Or, even, not specifically at her hands. With our luck, it would be Tattletale’s plan that leveled half the city and we’d find out that Echidna was permanently trapped beneath the rubble, not even a consideration.
Twice, I nodded off, my head starting to drift forward, before the sudden movement of my bugs stirred me fully awake. The interior of the van was warm, dim and the vibration was oddly soothing.
The third time I drifted off, my bugs didn’t catch the movement. My head leaned back against the wall of the van, and I slipped into the twilight state of near-sleep.
It was the appearance of Atlas that brought me back to my senses. I signaled for Wanton to stop the van.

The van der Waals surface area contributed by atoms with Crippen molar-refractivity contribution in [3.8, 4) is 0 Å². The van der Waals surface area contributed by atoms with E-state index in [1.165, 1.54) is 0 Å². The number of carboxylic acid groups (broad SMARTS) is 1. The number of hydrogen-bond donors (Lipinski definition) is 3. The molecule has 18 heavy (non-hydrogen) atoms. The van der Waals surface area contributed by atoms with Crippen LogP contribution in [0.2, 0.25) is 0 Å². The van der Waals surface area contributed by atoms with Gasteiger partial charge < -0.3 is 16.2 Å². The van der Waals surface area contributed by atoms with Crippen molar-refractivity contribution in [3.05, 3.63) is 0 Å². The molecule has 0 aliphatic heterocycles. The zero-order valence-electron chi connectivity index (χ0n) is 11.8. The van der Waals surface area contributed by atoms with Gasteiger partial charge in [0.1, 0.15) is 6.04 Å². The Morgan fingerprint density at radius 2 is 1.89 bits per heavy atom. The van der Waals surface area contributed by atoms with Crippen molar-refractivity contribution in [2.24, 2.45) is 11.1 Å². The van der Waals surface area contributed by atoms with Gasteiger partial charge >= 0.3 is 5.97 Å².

He was inside a garage, so still I thought he might be dead. Without ingrained instincts, he had only the barest minimum of processing. Enough to breathe, at least.
He hadn’t eaten in twelve hours. I was sure to feed him a supply of the less essential bugs from the area, moving them straight into his open mouth. I could reach my lair, and drew out every single one of the bugs I had stored there, calling them to me.
He would be weak, I noted, but at least he wasn’t hurt. Coil had probably ordered for Atlas to be left alone for much the same reason that he’d carted the giant beetle to this area. Doing otherwise could have clued the other Undersiders into what was really going on.
Wanton opened the back of the van, and I stepped outside. Gully emerged as well, likely due to curiosity as much as anything else.